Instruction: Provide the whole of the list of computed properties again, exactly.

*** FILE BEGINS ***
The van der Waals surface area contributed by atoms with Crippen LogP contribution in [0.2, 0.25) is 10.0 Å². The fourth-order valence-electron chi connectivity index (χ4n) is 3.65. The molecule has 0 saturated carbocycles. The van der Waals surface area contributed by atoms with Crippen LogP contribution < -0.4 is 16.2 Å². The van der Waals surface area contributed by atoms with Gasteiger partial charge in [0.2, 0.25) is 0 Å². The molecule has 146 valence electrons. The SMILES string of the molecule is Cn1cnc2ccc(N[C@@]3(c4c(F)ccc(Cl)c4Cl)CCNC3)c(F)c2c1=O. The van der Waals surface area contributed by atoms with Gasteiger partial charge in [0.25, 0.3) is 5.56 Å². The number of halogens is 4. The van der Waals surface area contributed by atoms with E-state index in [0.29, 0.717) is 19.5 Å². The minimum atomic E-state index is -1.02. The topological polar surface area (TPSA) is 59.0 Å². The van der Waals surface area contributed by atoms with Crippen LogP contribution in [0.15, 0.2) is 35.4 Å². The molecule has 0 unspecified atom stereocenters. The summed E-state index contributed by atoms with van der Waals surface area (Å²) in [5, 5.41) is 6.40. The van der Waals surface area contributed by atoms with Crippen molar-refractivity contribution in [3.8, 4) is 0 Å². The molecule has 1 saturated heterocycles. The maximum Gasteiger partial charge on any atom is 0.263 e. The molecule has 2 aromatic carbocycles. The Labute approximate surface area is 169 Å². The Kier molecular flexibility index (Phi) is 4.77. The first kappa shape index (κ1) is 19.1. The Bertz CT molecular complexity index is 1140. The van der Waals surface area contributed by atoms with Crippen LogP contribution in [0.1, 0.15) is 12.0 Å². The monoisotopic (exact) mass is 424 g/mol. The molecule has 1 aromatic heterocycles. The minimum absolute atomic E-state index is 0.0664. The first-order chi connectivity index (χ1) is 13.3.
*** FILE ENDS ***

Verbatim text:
The van der Waals surface area contributed by atoms with Crippen LogP contribution in [0.2, 0.25) is 10.0 Å². The fourth-order valence-electron chi connectivity index (χ4n) is 3.65. The molecule has 0 saturated carbocycles. The van der Waals surface area contributed by atoms with Crippen LogP contribution < -0.4 is 16.2 Å². The van der Waals surface area contributed by atoms with Gasteiger partial charge in [0.2, 0.25) is 0 Å². The molecule has 146 valence electrons. The SMILES string of the molecule is Cn1cnc2ccc(N[C@@]3(c4c(F)ccc(Cl)c4Cl)CCNC3)c(F)c2c1=O. The van der Waals surface area contributed by atoms with Gasteiger partial charge in [0.25, 0.3) is 5.56 Å². The number of halogens is 4. The van der Waals surface area contributed by atoms with E-state index in [0.29, 0.717) is 19.5 Å². The minimum atomic E-state index is -1.02. The topological polar surface area (TPSA) is 59.0 Å². The van der Waals surface area contributed by atoms with Crippen LogP contribution in [0.15, 0.2) is 35.4 Å². The molecule has 0 unspecified atom stereocenters. The summed E-state index contributed by atoms with van der Waals surface area (Å²) in [5, 5.41) is 6.40. The van der Waals surface area contributed by atoms with Crippen molar-refractivity contribution in [3.8, 4) is 0 Å². The molecule has 1 saturated heterocycles. The maximum Gasteiger partial charge on any atom is 0.263 e. The molecule has 2 aromatic carbocycles. The Labute approximate surface area is 169 Å². The Kier molecular flexibility index (Phi) is 4.77. The first kappa shape index (κ1) is 19.1. The Bertz CT molecular complexity index is 1140. The van der Waals surface area contributed by atoms with Crippen LogP contribution in [0.1, 0.15) is 12.0 Å². The monoisotopic (exact) mass is 424 g/mol. The molecule has 1 aromatic heterocycles. The minimum absolute atomic E-state index is 0.0664. The first-order chi connectivity index (χ1) is 13.3.